While not explicit when developing international guidelines on labour statistics, gender mainstreaming has always been an integral concern. The ILO resolutions on labour statistics, adopted by the International Conference of Labour Statisticians, have always been concerned with clearly describing and measuring atypical or borderline work situations, and for advancing measurement methodologies that pay significant attention to situations that affect mostly women. This is particularly the case of
- the current international definitions of employment and unemployment, adopted by the Thirteenth International Conference of Labour Statisticians in 1982, which clearly identify persons at the margin of employment and unemployment, most of whom are women, children and elderly persons (it further considers the case of women explicitly);
- the International Standard Classification of Occupations, ISCO-88, adopted by the Fourteenth International Conference of Labour Statisticians in 1987, which aimed to better reflect the occupational structure of the complete working population, resulting in the refinement of many occupations held mainly by women;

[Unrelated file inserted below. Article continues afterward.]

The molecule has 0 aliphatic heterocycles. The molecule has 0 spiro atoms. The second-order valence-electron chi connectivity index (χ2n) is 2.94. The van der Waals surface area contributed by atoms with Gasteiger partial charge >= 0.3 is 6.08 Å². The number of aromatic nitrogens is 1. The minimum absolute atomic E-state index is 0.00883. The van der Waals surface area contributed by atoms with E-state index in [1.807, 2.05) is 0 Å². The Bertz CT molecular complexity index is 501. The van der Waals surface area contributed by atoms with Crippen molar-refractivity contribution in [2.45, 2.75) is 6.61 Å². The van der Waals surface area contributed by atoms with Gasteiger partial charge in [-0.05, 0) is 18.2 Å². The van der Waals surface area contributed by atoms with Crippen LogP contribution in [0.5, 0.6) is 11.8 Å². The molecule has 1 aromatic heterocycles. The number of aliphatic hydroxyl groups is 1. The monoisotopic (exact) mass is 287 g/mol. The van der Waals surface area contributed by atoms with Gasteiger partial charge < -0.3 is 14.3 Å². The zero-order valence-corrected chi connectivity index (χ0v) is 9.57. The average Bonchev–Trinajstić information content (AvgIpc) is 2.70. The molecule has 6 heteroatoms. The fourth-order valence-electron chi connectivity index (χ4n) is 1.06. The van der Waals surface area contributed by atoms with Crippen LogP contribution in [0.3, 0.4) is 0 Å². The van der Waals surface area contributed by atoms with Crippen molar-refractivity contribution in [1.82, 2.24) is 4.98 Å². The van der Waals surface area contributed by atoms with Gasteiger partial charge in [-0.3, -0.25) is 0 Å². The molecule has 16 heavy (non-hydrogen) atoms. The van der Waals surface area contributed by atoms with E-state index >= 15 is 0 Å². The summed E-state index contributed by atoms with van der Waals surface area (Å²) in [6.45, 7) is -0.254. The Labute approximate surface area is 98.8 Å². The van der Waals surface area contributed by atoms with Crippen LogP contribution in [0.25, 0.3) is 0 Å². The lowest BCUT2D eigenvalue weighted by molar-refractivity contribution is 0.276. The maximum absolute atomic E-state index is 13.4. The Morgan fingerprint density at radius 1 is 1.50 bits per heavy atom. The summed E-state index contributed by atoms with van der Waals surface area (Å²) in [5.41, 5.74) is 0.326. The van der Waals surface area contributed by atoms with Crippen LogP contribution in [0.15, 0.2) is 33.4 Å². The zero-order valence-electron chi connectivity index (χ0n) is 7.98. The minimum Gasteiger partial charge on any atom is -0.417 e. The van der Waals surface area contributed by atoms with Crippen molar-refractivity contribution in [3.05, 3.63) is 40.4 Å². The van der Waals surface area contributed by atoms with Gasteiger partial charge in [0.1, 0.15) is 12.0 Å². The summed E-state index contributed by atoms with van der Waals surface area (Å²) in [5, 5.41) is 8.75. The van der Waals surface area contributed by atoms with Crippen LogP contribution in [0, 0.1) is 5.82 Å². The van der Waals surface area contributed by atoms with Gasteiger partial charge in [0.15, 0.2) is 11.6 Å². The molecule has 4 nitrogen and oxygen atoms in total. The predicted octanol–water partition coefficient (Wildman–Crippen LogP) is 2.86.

- the International Standard Classification of Status in Employment adopted by the Fifteenth International Conference of Labour Statisticians in 1993 equally improved the possibility to reflect the work situation of women. One example concerns women who, together with their husbands, hold a family enterprise. They were previously considered as 'unpaid family workers' and are now classified, together with their spouses, as “own account workers”;
- the international definition of employment in the informal sector adopted by the Fifteenth International Conference of Labour Statisticians in 1997 has been instrumental to increasing the number of countries which now produce statistics in this area, where women tend to be very active;
- the international definition of underemployment adopted by the Sixteenth International Conference of Labour Statisticians in 1998 for the first time recommended classifying workers by presence of young children in the household;
- the international definition of household income adopted by the Seventeenth International Conference of Labour Statisticians in 2003 recognised the need to include income from the production of household services for own consumption (which include the estimated value of unpaid domestic services)
In addition, a have been written on the subject.